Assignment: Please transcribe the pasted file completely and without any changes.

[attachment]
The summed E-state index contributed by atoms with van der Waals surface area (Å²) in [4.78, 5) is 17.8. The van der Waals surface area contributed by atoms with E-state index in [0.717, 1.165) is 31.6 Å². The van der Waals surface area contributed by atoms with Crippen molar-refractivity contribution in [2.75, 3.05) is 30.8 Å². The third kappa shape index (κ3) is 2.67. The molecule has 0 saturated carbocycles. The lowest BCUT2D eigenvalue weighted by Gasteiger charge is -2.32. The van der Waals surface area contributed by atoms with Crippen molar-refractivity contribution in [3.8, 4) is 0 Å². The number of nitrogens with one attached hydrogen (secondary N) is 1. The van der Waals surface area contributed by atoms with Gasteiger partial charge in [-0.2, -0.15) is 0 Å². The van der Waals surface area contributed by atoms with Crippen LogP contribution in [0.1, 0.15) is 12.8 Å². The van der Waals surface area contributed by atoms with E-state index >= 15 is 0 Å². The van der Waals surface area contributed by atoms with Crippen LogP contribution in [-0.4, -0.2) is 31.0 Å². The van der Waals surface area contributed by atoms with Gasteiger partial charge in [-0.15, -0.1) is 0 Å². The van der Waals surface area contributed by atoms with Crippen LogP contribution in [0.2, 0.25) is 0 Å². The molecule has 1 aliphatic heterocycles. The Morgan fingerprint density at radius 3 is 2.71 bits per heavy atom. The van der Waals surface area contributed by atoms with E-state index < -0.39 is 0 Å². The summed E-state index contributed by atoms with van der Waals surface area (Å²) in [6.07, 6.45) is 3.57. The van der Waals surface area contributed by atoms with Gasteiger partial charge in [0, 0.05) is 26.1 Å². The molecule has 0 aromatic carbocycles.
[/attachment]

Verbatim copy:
The summed E-state index contributed by atoms with van der Waals surface area (Å²) in [4.78, 5) is 17.8. The van der Waals surface area contributed by atoms with E-state index in [0.717, 1.165) is 31.6 Å². The van der Waals surface area contributed by atoms with Crippen molar-refractivity contribution in [2.75, 3.05) is 30.8 Å². The third kappa shape index (κ3) is 2.67. The molecule has 0 saturated carbocycles. The lowest BCUT2D eigenvalue weighted by Gasteiger charge is -2.32. The van der Waals surface area contributed by atoms with Crippen molar-refractivity contribution in [3.8, 4) is 0 Å². The number of nitrogens with one attached hydrogen (secondary N) is 1. The van der Waals surface area contributed by atoms with Gasteiger partial charge in [-0.2, -0.15) is 0 Å². The van der Waals surface area contributed by atoms with Crippen LogP contribution in [0.1, 0.15) is 12.8 Å². The van der Waals surface area contributed by atoms with E-state index >= 15 is 0 Å². The van der Waals surface area contributed by atoms with Crippen LogP contribution in [-0.4, -0.2) is 31.0 Å². The van der Waals surface area contributed by atoms with Gasteiger partial charge in [-0.15, -0.1) is 0 Å². The van der Waals surface area contributed by atoms with Crippen LogP contribution in [0.2, 0.25) is 0 Å². The molecule has 1 aliphatic heterocycles. The Morgan fingerprint density at radius 3 is 2.71 bits per heavy atom. The van der Waals surface area contributed by atoms with E-state index < -0.39 is 0 Å². The summed E-state index contributed by atoms with van der Waals surface area (Å²) in [6.07, 6.45) is 3.57. The van der Waals surface area contributed by atoms with Gasteiger partial charge in [0, 0.05) is 26.1 Å². The molecule has 0 aromatic carbocycles.